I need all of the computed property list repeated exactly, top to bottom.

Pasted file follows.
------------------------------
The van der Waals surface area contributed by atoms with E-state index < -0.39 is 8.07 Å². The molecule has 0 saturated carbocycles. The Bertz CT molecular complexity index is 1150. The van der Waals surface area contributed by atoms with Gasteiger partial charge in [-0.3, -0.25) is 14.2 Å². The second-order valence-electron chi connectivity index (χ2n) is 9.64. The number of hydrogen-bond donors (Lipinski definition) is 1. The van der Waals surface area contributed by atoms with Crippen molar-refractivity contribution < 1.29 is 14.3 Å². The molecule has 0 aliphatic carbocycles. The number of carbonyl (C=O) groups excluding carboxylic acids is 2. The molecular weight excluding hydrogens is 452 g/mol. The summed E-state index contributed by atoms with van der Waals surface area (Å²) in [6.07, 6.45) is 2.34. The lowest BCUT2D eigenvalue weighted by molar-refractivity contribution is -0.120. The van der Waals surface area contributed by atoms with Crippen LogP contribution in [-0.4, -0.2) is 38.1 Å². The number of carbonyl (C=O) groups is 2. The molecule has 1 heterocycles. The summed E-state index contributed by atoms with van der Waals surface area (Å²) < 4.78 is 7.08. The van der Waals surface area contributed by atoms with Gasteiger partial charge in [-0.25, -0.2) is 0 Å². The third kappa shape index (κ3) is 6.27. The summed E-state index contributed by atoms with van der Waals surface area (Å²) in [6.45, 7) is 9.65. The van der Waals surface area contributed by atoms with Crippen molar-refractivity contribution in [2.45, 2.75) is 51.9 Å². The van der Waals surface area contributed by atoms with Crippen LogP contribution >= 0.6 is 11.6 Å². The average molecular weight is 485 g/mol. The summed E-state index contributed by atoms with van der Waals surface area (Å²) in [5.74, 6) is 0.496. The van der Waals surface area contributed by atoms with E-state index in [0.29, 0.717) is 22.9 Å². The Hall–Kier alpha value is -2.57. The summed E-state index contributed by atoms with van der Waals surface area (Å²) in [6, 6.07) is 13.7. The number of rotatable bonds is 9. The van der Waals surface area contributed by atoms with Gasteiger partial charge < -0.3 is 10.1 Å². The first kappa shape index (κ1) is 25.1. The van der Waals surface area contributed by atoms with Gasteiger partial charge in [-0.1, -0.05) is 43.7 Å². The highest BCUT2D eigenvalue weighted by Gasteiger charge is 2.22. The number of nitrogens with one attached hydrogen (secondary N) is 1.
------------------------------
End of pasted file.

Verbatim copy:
The van der Waals surface area contributed by atoms with E-state index < -0.39 is 8.07 Å². The molecule has 0 saturated carbocycles. The Bertz CT molecular complexity index is 1150. The van der Waals surface area contributed by atoms with Gasteiger partial charge in [-0.3, -0.25) is 14.2 Å². The second-order valence-electron chi connectivity index (χ2n) is 9.64. The number of hydrogen-bond donors (Lipinski definition) is 1. The van der Waals surface area contributed by atoms with Crippen molar-refractivity contribution < 1.29 is 14.3 Å². The molecule has 0 aliphatic carbocycles. The number of carbonyl (C=O) groups excluding carboxylic acids is 2. The molecular weight excluding hydrogens is 452 g/mol. The summed E-state index contributed by atoms with van der Waals surface area (Å²) in [6.07, 6.45) is 2.34. The lowest BCUT2D eigenvalue weighted by molar-refractivity contribution is -0.120. The van der Waals surface area contributed by atoms with Crippen LogP contribution in [-0.4, -0.2) is 38.1 Å². The number of carbonyl (C=O) groups is 2. The molecule has 1 heterocycles. The summed E-state index contributed by atoms with van der Waals surface area (Å²) < 4.78 is 7.08. The van der Waals surface area contributed by atoms with Gasteiger partial charge in [-0.25, -0.2) is 0 Å². The third kappa shape index (κ3) is 6.27. The summed E-state index contributed by atoms with van der Waals surface area (Å²) in [6.45, 7) is 9.65. The van der Waals surface area contributed by atoms with Crippen molar-refractivity contribution in [2.45, 2.75) is 51.9 Å². The van der Waals surface area contributed by atoms with Crippen LogP contribution >= 0.6 is 11.6 Å². The average molecular weight is 485 g/mol. The summed E-state index contributed by atoms with van der Waals surface area (Å²) in [5.74, 6) is 0.496. The van der Waals surface area contributed by atoms with E-state index in [0.29, 0.717) is 22.9 Å². The Hall–Kier alpha value is -2.57. The summed E-state index contributed by atoms with van der Waals surface area (Å²) in [6, 6.07) is 13.7. The number of rotatable bonds is 9. The van der Waals surface area contributed by atoms with Gasteiger partial charge < -0.3 is 10.1 Å². The first kappa shape index (κ1) is 25.1. The van der Waals surface area contributed by atoms with Gasteiger partial charge in [-0.1, -0.05) is 43.7 Å². The highest BCUT2D eigenvalue weighted by Gasteiger charge is 2.22. The number of nitrogens with one attached hydrogen (secondary N) is 1.